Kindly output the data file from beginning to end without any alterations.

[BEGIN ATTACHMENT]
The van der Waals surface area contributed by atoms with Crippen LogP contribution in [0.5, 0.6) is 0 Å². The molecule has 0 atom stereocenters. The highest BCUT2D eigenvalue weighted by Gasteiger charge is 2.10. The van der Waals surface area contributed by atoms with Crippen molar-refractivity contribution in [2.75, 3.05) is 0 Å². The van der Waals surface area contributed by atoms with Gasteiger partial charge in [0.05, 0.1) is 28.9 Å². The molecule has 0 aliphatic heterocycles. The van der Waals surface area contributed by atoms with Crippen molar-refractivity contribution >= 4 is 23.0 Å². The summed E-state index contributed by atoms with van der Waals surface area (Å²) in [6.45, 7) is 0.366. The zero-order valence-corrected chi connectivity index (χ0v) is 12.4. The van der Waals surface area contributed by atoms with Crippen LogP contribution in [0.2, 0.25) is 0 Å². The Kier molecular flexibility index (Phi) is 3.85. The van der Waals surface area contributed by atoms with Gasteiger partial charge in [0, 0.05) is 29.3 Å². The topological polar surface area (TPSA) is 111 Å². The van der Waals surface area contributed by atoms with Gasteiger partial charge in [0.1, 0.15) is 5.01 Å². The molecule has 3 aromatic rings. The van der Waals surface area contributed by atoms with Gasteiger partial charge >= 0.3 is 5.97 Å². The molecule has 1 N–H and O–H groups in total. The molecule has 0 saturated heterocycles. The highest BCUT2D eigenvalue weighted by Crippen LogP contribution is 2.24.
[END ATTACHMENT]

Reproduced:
The van der Waals surface area contributed by atoms with Crippen LogP contribution in [0.5, 0.6) is 0 Å². The molecule has 0 atom stereocenters. The highest BCUT2D eigenvalue weighted by Gasteiger charge is 2.10. The van der Waals surface area contributed by atoms with Crippen molar-refractivity contribution in [2.75, 3.05) is 0 Å². The van der Waals surface area contributed by atoms with Gasteiger partial charge in [0.05, 0.1) is 28.9 Å². The molecule has 0 aliphatic heterocycles. The van der Waals surface area contributed by atoms with Crippen molar-refractivity contribution >= 4 is 23.0 Å². The summed E-state index contributed by atoms with van der Waals surface area (Å²) in [6.45, 7) is 0.366. The zero-order valence-corrected chi connectivity index (χ0v) is 12.4. The van der Waals surface area contributed by atoms with Crippen LogP contribution in [0.2, 0.25) is 0 Å². The Kier molecular flexibility index (Phi) is 3.85. The van der Waals surface area contributed by atoms with Gasteiger partial charge in [0, 0.05) is 29.3 Å². The topological polar surface area (TPSA) is 111 Å². The van der Waals surface area contributed by atoms with Gasteiger partial charge in [0.1, 0.15) is 5.01 Å². The molecule has 3 aromatic rings. The van der Waals surface area contributed by atoms with Gasteiger partial charge >= 0.3 is 5.97 Å². The molecule has 1 N–H and O–H groups in total. The molecule has 0 saturated heterocycles. The highest BCUT2D eigenvalue weighted by Crippen LogP contribution is 2.24.